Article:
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Mere weeks after becoming the first state to allow online gambling, the Nevada Gaming Commission awarded its first online license on Thursday.
Nevada has been awarded its first gaming license to a purely digital betting establishment.
Mere weeks after becoming the first state to allow online gambling after a federal ban was enacted several years ago, the Nevada Gaming Commission awarded its first online license to the Gibraltar-based gaming operator 888 on Thursday. The move paves the way for 888 to reestablish itself in the U.S. for the first time since it closed up shop in 2006, following passage of the Unlawful Internet Gambling Enforcement Act by Congress.
“This is an historic moment for 888,” said company CEO Brian Mattingley in a statement. “This is the first time a company uniquely providing online gaming has been licensed by any US jurisdiction.”
According to Mattingley, the company will still have to undergo a review process before it can set up shop. Once it has met the state’s standards, the company can provide online gaming capabilities for a number of casinos in Nevada, including Caesars Interactive Entertainment.
“We’ve entered into a partnership with 888 to have them provide the software and the technology for our online poker brand,” Caesars spokesman Seth Palansky told the Daily Dot. “We excited that the project’s moving forward.”
The news comes after last month’s decision by Gov. Brian Sandoval and state legislators to expand online gaming beyond Nevada’s borders. The new bill allows Nevada to enter into compacts with other states to provide online gaming. It also expands the kinds of games Nevada-based online casinos can offer. 888 was one of more than 20 companies that had pre-filed applications with state regulators even before the legislation was signed into law.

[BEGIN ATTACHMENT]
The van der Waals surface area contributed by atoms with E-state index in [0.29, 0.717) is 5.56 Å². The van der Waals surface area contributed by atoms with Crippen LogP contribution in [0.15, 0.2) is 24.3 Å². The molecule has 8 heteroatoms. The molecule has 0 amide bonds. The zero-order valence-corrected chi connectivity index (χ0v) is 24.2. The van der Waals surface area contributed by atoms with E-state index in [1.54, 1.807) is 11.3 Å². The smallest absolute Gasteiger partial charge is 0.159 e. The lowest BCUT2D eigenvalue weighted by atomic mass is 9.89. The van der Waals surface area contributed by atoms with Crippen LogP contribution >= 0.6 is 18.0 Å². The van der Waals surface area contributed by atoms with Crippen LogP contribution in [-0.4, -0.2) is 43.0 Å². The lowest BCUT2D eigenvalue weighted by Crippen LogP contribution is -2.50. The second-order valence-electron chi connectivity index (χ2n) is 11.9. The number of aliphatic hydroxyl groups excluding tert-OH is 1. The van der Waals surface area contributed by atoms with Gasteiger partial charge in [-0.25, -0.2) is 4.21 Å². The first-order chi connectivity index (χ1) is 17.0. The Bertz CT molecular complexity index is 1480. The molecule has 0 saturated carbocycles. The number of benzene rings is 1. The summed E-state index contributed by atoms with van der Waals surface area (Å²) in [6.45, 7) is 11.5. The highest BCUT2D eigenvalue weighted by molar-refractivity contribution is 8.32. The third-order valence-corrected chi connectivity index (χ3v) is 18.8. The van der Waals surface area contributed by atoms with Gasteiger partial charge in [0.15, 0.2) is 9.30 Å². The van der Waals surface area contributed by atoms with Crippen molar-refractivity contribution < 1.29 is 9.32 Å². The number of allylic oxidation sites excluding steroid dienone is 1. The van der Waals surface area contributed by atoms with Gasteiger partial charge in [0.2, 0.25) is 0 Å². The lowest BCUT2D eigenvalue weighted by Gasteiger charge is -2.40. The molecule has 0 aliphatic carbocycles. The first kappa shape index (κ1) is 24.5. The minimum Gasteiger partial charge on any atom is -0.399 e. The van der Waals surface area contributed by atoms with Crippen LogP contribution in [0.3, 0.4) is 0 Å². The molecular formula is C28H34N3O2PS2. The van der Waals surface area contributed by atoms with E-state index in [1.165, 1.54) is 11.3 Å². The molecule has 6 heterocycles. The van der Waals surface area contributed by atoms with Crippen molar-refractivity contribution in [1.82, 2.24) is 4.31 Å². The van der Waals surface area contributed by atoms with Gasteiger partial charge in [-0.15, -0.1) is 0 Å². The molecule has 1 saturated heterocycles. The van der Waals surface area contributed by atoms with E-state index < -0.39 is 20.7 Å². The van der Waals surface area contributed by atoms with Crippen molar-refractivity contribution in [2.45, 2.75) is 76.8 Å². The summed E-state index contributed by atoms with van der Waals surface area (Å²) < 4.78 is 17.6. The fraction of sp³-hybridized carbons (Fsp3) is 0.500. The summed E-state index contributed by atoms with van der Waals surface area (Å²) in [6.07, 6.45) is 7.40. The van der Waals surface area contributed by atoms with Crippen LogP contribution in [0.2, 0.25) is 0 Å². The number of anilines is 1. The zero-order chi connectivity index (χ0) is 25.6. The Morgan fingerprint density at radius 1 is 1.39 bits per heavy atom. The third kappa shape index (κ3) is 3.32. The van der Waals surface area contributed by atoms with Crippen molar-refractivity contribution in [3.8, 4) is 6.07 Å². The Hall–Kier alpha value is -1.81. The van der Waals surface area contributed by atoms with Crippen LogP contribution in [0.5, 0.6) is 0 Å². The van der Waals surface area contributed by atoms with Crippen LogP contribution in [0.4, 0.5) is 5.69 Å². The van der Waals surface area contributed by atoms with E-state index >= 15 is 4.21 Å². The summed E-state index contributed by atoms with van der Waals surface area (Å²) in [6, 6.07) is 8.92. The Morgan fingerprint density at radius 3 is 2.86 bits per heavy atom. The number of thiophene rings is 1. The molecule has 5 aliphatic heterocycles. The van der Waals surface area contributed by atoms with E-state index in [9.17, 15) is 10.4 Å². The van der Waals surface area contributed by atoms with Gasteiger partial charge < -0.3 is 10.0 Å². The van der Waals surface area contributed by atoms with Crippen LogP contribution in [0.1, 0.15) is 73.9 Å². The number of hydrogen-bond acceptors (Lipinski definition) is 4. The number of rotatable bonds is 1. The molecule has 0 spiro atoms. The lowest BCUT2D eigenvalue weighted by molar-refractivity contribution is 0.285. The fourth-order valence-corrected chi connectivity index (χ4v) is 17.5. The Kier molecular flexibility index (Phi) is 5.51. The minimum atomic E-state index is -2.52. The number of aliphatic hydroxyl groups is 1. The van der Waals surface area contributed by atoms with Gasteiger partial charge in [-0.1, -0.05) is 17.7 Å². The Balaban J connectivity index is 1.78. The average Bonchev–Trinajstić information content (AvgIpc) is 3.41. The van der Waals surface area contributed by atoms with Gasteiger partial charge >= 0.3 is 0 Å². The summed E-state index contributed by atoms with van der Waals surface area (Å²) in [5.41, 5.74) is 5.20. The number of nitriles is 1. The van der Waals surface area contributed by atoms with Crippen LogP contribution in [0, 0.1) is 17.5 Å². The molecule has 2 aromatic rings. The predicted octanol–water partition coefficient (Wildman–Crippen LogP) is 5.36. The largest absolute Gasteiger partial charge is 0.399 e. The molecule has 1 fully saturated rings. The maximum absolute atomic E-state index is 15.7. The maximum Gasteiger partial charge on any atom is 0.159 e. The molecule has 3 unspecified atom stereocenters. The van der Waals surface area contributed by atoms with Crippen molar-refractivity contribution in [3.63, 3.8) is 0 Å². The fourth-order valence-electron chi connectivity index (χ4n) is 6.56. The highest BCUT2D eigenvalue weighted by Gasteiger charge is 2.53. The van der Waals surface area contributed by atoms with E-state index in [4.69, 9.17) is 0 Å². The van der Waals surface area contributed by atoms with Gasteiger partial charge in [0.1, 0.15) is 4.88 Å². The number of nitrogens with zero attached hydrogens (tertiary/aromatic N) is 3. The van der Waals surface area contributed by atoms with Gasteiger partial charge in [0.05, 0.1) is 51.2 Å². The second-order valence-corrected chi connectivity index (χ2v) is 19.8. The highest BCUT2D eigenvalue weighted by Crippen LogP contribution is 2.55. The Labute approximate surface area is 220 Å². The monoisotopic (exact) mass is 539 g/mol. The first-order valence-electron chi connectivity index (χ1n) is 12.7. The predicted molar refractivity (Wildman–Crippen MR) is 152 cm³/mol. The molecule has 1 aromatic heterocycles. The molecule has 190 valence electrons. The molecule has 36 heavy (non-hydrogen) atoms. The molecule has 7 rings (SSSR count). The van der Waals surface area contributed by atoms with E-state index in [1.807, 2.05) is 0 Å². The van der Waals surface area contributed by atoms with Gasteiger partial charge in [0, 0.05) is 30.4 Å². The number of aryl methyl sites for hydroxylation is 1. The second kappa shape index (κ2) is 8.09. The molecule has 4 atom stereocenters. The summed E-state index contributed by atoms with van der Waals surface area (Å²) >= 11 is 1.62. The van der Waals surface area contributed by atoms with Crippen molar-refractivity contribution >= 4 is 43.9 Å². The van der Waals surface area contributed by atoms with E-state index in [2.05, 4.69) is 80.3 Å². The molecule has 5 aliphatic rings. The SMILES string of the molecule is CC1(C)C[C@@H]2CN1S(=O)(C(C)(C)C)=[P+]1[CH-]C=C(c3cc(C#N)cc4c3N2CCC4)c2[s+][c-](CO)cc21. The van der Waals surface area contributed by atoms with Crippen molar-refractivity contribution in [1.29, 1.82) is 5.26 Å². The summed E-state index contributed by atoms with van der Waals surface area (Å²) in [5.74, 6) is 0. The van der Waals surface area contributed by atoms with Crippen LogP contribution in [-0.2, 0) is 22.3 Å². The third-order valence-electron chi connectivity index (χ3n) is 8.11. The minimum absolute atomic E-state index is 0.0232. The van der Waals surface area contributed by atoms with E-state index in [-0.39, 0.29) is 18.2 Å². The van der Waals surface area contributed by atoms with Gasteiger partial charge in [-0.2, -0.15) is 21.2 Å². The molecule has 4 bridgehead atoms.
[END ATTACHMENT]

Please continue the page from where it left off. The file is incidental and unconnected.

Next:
Nevada is leading a state-by-state movement to reestablish legal Internet gaming in the United States. Many of the country’s leading online betting and poker providers were shut down in 2011 when the federal government began enforcement of the UIGEA. The anti-gaming statute forbid U.S. banks from funnelling money into online betting operations, but it left open other avenues for states to permit and regulate online gaming. Still, other gambling establishments have gotten around the law by using Bitcoin, a difficult-to-trace digital currency.
In addition to Nevada, New Jersey and Delaware lawmakers have also passed laws to allow Internet gaming to return to their states. In New Jersey, one of the leading providers of online poker before the 2011 federal crackdown, Pokerstars, has already gained preliminary approval to buy and resurrect an Atlantic City Casino.
Tim Sampson is a reporter who focused on the technology, business, and politics beats. He's also an established comedy writer, with work on Comedy Central and in The Onion and ClickHole.